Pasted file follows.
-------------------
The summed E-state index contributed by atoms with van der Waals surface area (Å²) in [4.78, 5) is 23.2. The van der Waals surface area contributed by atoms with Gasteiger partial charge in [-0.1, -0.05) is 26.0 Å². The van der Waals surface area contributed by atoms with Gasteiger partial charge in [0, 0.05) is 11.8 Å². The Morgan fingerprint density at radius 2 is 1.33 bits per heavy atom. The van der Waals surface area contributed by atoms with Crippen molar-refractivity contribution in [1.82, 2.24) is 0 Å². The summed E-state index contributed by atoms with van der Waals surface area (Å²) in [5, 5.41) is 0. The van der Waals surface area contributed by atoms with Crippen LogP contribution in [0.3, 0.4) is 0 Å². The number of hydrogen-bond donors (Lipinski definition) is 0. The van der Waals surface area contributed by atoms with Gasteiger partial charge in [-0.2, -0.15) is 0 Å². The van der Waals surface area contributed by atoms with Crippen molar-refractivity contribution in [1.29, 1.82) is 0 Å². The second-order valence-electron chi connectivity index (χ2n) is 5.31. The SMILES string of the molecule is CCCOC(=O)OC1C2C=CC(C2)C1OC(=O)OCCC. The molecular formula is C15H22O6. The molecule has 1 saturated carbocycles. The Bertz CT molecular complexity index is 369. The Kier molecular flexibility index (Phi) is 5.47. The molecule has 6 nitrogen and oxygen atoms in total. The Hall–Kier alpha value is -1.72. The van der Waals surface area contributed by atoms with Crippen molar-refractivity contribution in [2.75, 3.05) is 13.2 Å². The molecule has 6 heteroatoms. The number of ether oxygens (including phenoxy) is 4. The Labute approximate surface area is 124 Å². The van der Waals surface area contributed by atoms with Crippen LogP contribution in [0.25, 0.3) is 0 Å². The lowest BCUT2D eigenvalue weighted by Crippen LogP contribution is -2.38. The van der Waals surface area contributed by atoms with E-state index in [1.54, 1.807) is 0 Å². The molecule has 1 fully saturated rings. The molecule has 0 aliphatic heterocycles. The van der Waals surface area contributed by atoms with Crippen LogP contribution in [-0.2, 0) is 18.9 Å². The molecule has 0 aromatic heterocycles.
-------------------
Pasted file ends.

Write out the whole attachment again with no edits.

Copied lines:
The summed E-state index contributed by atoms with van der Waals surface area (Å²) in [4.78, 5) is 23.2. The van der Waals surface area contributed by atoms with Gasteiger partial charge in [-0.1, -0.05) is 26.0 Å². The van der Waals surface area contributed by atoms with Gasteiger partial charge in [0, 0.05) is 11.8 Å². The Morgan fingerprint density at radius 2 is 1.33 bits per heavy atom. The van der Waals surface area contributed by atoms with Crippen molar-refractivity contribution in [1.82, 2.24) is 0 Å². The summed E-state index contributed by atoms with van der Waals surface area (Å²) in [5, 5.41) is 0. The van der Waals surface area contributed by atoms with Crippen LogP contribution in [0.3, 0.4) is 0 Å². The number of hydrogen-bond donors (Lipinski definition) is 0. The van der Waals surface area contributed by atoms with Gasteiger partial charge in [-0.2, -0.15) is 0 Å². The van der Waals surface area contributed by atoms with Crippen molar-refractivity contribution in [1.29, 1.82) is 0 Å². The second-order valence-electron chi connectivity index (χ2n) is 5.31. The SMILES string of the molecule is CCCOC(=O)OC1C2C=CC(C2)C1OC(=O)OCCC. The molecular formula is C15H22O6. The molecule has 1 saturated carbocycles. The Bertz CT molecular complexity index is 369. The Kier molecular flexibility index (Phi) is 5.47. The molecule has 6 nitrogen and oxygen atoms in total. The Hall–Kier alpha value is -1.72. The van der Waals surface area contributed by atoms with Crippen molar-refractivity contribution in [2.75, 3.05) is 13.2 Å². The molecule has 6 heteroatoms. The number of ether oxygens (including phenoxy) is 4. The Labute approximate surface area is 124 Å². The van der Waals surface area contributed by atoms with Crippen LogP contribution in [0.25, 0.3) is 0 Å². The lowest BCUT2D eigenvalue weighted by Crippen LogP contribution is -2.38. The van der Waals surface area contributed by atoms with E-state index in [1.54, 1.807) is 0 Å². The molecule has 1 fully saturated rings. The molecule has 0 aliphatic heterocycles. The van der Waals surface area contributed by atoms with Crippen LogP contribution in [-0.2, 0) is 18.9 Å². The molecule has 0 aromatic heterocycles.